Who would not be thrilled to see Marilyn Monroe’s Seven Year Itch white billowy dress in reality? Or Captain Jack Sparrow’s pirate clothes as he gets into a duel with Errol Flynn? Darth Vader’s robes or The Terminator’s boots and jacket? The list of costumes that delights and amuses at the Victoria and Albert Museum’s Hollywood Costume exhibition is long and illustrious. Superheroes like Superman, Batman and Cat Woman fly overhead or climb the walls, while Satine from Moulin Rouge swings above and the bad guy from No Country for Old Men gets ready his air tank. Even Borat makes a besuited appearance amongst the many Hollywood stars.
The exhibition itself aims to do more than just present a range of famous costumes. It also demonstrates the vital role played by costume designers in creating the characterisation and mood of a film. The costume designer’s role is explored through case studies of Addams Family Values and Fight Club, amongst others. There are displays of talking heads describing both designing and wearing costumes. Tables with very Harry Potter-esque moving images on them help reveal the details of what costume design is all about. (PS: young Harry Potter’s school uniform is there too). Notices that help explain the costumes are presented in type-written style on supposed script sheets, helping to create the behind-the-scenes atmosphere.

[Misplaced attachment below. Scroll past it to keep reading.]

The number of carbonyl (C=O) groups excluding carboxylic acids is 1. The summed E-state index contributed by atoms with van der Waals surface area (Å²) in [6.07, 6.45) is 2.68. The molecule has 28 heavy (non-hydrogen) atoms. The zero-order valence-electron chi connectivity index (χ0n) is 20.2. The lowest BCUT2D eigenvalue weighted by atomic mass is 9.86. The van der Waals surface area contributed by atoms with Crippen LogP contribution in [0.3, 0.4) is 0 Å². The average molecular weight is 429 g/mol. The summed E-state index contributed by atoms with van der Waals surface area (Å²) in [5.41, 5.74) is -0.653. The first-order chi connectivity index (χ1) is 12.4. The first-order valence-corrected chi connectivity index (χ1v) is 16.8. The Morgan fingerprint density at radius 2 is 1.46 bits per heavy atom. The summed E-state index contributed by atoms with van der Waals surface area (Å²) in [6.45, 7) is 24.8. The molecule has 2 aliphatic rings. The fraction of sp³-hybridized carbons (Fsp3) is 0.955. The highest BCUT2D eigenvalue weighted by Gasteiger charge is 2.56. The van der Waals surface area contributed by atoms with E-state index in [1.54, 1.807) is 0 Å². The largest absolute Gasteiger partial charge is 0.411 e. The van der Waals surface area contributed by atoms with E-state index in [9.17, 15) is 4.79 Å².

The show also acknowledges the fashions and fads of the times in which the costumes were created by having several sets of comparative costumes. Cleopatras and Elizabeth Is stand side by side revealing as much about the 20th century as about their own historical periods. Other comparative sections group together costumes worn by specific performers, such as Meryl Streep and Robert de Niro.
There are the magnificent and sumptuous historical, nightclub and fantasy costumes – a pair of spangly hot pants from a 1930s musical look so new! – but there are also what are termed “invisible” costumes where characters in films such as in the Bourne Identity or Brokeback Mountain need to merge into crowds or simply look workaday.
If possible, try to visit this exhibition very early or late inthe day because, with due reason, it is very popular and quite crowded. John Travolta’s white disco suit and Judy Garland’s gingham dress are drawing the crowds. But what I like about the V&A is that they always contextualise and explain what goes on with their exhibits making the show quite an experience in its own right. This one is designed by Casson Mann and will be of interest if you are thinking of a career in exhibition design as well as costume design.
And by the way, seeing the costumes in real life made me think how many of them looked really uncomfortable and itchy!
Top: Johhny Depp as Captain Jack Sparrow
Centre: Judy Garland as Dorothy
Bottom: Finsihing touches to costume
All images from the Hollywood Costume sponsored by Harry Winston Artist at the V&A 2012 courtesy of the V&A Press Office. All images copyright of the V&A.